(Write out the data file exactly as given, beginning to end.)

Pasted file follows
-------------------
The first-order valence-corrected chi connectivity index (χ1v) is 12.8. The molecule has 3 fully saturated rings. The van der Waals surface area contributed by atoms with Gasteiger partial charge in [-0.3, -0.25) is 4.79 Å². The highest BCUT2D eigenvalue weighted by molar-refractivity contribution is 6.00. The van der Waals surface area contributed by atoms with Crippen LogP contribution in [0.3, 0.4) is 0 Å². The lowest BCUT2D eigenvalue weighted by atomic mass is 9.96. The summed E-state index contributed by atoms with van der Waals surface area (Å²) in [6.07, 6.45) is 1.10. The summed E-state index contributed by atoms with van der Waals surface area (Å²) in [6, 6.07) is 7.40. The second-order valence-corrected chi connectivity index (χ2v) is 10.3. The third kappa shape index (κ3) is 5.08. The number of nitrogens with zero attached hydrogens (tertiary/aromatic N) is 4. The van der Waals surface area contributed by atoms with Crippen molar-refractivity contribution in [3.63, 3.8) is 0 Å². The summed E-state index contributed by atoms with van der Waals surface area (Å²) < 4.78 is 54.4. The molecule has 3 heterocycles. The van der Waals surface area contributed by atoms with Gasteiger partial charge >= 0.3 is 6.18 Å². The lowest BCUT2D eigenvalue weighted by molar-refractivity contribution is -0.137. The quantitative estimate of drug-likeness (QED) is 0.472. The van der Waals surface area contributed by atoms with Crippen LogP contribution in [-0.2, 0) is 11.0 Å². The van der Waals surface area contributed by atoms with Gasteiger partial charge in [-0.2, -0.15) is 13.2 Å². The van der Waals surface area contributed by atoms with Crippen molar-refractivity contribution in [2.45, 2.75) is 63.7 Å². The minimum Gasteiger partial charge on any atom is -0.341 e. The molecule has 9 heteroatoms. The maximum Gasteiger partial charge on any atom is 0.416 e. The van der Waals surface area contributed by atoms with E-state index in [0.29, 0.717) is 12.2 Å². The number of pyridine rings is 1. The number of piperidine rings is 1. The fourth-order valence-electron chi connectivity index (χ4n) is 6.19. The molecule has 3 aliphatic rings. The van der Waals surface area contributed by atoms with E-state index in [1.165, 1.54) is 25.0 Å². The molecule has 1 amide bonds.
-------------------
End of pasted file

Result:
The first-order valence-corrected chi connectivity index (χ1v) is 12.8. The molecule has 3 fully saturated rings. The van der Waals surface area contributed by atoms with Gasteiger partial charge in [-0.3, -0.25) is 4.79 Å². The highest BCUT2D eigenvalue weighted by molar-refractivity contribution is 6.00. The van der Waals surface area contributed by atoms with Crippen LogP contribution in [0.3, 0.4) is 0 Å². The lowest BCUT2D eigenvalue weighted by atomic mass is 9.96. The summed E-state index contributed by atoms with van der Waals surface area (Å²) in [6.07, 6.45) is 1.10. The summed E-state index contributed by atoms with van der Waals surface area (Å²) in [6, 6.07) is 7.40. The second-order valence-corrected chi connectivity index (χ2v) is 10.3. The third kappa shape index (κ3) is 5.08. The number of nitrogens with zero attached hydrogens (tertiary/aromatic N) is 4. The van der Waals surface area contributed by atoms with Crippen molar-refractivity contribution in [3.63, 3.8) is 0 Å². The summed E-state index contributed by atoms with van der Waals surface area (Å²) < 4.78 is 54.4. The molecule has 3 heterocycles. The van der Waals surface area contributed by atoms with Gasteiger partial charge >= 0.3 is 6.18 Å². The lowest BCUT2D eigenvalue weighted by molar-refractivity contribution is -0.137. The quantitative estimate of drug-likeness (QED) is 0.472. The van der Waals surface area contributed by atoms with Crippen LogP contribution in [-0.2, 0) is 11.0 Å². The van der Waals surface area contributed by atoms with Gasteiger partial charge in [-0.2, -0.15) is 13.2 Å². The van der Waals surface area contributed by atoms with Crippen molar-refractivity contribution in [2.45, 2.75) is 63.7 Å². The minimum Gasteiger partial charge on any atom is -0.341 e. The molecule has 9 heteroatoms. The maximum Gasteiger partial charge on any atom is 0.416 e. The van der Waals surface area contributed by atoms with E-state index in [0.29, 0.717) is 12.2 Å². The number of pyridine rings is 1. The number of piperidine rings is 1. The fourth-order valence-electron chi connectivity index (χ4n) is 6.19. The molecule has 3 aliphatic rings. The van der Waals surface area contributed by atoms with E-state index in [1.165, 1.54) is 25.0 Å². The molecule has 1 amide bonds.